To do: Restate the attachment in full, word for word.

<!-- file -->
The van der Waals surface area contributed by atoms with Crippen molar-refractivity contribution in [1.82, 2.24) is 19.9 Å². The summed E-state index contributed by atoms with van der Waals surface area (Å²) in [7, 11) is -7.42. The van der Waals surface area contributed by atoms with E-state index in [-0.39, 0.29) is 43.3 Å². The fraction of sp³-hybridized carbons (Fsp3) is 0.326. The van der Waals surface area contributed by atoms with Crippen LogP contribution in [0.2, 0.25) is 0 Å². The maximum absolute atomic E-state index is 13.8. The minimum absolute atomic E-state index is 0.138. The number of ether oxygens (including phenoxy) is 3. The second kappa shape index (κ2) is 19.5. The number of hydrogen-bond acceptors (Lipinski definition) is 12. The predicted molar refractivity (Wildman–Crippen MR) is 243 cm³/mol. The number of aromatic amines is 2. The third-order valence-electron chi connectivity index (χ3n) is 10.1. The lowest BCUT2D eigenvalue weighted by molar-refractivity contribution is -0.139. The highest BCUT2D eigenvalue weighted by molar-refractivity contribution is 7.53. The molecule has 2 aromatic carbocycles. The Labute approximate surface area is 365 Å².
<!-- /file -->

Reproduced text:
The van der Waals surface area contributed by atoms with Crippen molar-refractivity contribution in [1.82, 2.24) is 19.9 Å². The summed E-state index contributed by atoms with van der Waals surface area (Å²) in [7, 11) is -7.42. The van der Waals surface area contributed by atoms with E-state index in [-0.39, 0.29) is 43.3 Å². The fraction of sp³-hybridized carbons (Fsp3) is 0.326. The van der Waals surface area contributed by atoms with Crippen LogP contribution in [0.2, 0.25) is 0 Å². The maximum absolute atomic E-state index is 13.8. The minimum absolute atomic E-state index is 0.138. The number of ether oxygens (including phenoxy) is 3. The second kappa shape index (κ2) is 19.5. The number of hydrogen-bond acceptors (Lipinski definition) is 12. The predicted molar refractivity (Wildman–Crippen MR) is 243 cm³/mol. The number of aromatic amines is 2. The third-order valence-electron chi connectivity index (χ3n) is 10.1. The lowest BCUT2D eigenvalue weighted by molar-refractivity contribution is -0.139. The highest BCUT2D eigenvalue weighted by molar-refractivity contribution is 7.53. The molecule has 2 aromatic carbocycles. The Labute approximate surface area is 365 Å².